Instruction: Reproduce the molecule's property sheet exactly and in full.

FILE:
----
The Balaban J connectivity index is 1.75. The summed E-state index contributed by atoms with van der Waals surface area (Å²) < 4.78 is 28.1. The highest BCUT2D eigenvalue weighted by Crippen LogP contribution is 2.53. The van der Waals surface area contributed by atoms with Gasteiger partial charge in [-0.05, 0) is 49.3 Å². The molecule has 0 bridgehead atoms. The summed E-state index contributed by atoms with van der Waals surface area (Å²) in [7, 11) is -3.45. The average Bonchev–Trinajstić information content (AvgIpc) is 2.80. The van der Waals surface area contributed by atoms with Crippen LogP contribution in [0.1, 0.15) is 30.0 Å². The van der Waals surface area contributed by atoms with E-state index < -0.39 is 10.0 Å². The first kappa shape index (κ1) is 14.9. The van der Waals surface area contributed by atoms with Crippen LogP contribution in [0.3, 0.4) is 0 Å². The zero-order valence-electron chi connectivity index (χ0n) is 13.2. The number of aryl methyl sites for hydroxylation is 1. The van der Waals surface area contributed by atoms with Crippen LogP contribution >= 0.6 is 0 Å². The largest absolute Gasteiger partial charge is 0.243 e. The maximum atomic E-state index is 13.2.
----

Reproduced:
The Balaban J connectivity index is 1.75. The summed E-state index contributed by atoms with van der Waals surface area (Å²) < 4.78 is 28.1. The highest BCUT2D eigenvalue weighted by Crippen LogP contribution is 2.53. The van der Waals surface area contributed by atoms with Gasteiger partial charge in [-0.05, 0) is 49.3 Å². The molecule has 0 bridgehead atoms. The summed E-state index contributed by atoms with van der Waals surface area (Å²) in [7, 11) is -3.45. The average Bonchev–Trinajstić information content (AvgIpc) is 2.80. The van der Waals surface area contributed by atoms with Crippen LogP contribution in [0.1, 0.15) is 30.0 Å². The van der Waals surface area contributed by atoms with E-state index < -0.39 is 10.0 Å². The first kappa shape index (κ1) is 14.9. The van der Waals surface area contributed by atoms with Crippen LogP contribution in [0.3, 0.4) is 0 Å². The zero-order valence-electron chi connectivity index (χ0n) is 13.2. The number of aryl methyl sites for hydroxylation is 1. The van der Waals surface area contributed by atoms with Crippen LogP contribution >= 0.6 is 0 Å². The largest absolute Gasteiger partial charge is 0.243 e. The maximum atomic E-state index is 13.2.